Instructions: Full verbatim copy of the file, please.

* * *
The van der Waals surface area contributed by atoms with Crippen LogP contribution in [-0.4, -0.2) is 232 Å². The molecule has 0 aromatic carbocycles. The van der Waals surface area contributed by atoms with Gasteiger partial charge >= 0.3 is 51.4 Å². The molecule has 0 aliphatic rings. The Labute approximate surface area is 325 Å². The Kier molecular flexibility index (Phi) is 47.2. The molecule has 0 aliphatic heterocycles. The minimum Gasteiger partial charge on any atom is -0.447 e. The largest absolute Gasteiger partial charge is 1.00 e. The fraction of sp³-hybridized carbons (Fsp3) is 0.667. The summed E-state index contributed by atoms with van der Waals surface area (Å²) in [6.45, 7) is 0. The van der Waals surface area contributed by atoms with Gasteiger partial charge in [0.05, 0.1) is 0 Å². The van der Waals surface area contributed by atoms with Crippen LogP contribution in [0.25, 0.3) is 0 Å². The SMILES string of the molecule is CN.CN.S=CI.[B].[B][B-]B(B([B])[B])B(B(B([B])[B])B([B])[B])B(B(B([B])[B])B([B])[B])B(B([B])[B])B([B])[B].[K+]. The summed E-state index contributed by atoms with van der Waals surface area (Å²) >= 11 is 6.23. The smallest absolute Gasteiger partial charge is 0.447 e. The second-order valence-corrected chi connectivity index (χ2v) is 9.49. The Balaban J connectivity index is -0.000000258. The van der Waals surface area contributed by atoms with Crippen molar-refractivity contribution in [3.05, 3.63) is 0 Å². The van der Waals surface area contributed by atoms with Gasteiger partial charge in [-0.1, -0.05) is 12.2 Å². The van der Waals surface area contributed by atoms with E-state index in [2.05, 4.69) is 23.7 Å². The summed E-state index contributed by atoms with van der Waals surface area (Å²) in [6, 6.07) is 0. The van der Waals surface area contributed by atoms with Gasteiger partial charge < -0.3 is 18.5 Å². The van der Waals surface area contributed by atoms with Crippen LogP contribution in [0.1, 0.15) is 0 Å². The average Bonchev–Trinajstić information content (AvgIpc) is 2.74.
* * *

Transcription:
The van der Waals surface area contributed by atoms with Crippen LogP contribution in [-0.4, -0.2) is 232 Å². The molecule has 0 aromatic carbocycles. The van der Waals surface area contributed by atoms with Gasteiger partial charge >= 0.3 is 51.4 Å². The molecule has 0 aliphatic rings. The Labute approximate surface area is 325 Å². The Kier molecular flexibility index (Phi) is 47.2. The molecule has 0 aliphatic heterocycles. The minimum Gasteiger partial charge on any atom is -0.447 e. The largest absolute Gasteiger partial charge is 1.00 e. The fraction of sp³-hybridized carbons (Fsp3) is 0.667. The summed E-state index contributed by atoms with van der Waals surface area (Å²) in [6.45, 7) is 0. The van der Waals surface area contributed by atoms with Gasteiger partial charge in [0.05, 0.1) is 0 Å². The van der Waals surface area contributed by atoms with Crippen LogP contribution in [0.25, 0.3) is 0 Å². The SMILES string of the molecule is CN.CN.S=CI.[B].[B][B-]B(B([B])[B])B(B(B([B])[B])B([B])[B])B(B(B([B])[B])B([B])[B])B(B([B])[B])B([B])[B].[K+]. The summed E-state index contributed by atoms with van der Waals surface area (Å²) >= 11 is 6.23. The smallest absolute Gasteiger partial charge is 0.447 e. The second-order valence-corrected chi connectivity index (χ2v) is 9.49. The Balaban J connectivity index is -0.000000258. The van der Waals surface area contributed by atoms with Crippen molar-refractivity contribution in [3.05, 3.63) is 0 Å². The van der Waals surface area contributed by atoms with Gasteiger partial charge in [-0.1, -0.05) is 12.2 Å². The van der Waals surface area contributed by atoms with E-state index in [2.05, 4.69) is 23.7 Å². The summed E-state index contributed by atoms with van der Waals surface area (Å²) in [6, 6.07) is 0. The van der Waals surface area contributed by atoms with Gasteiger partial charge < -0.3 is 18.5 Å². The van der Waals surface area contributed by atoms with Crippen LogP contribution in [0.1, 0.15) is 0 Å². The average Bonchev–Trinajstić information content (AvgIpc) is 2.74.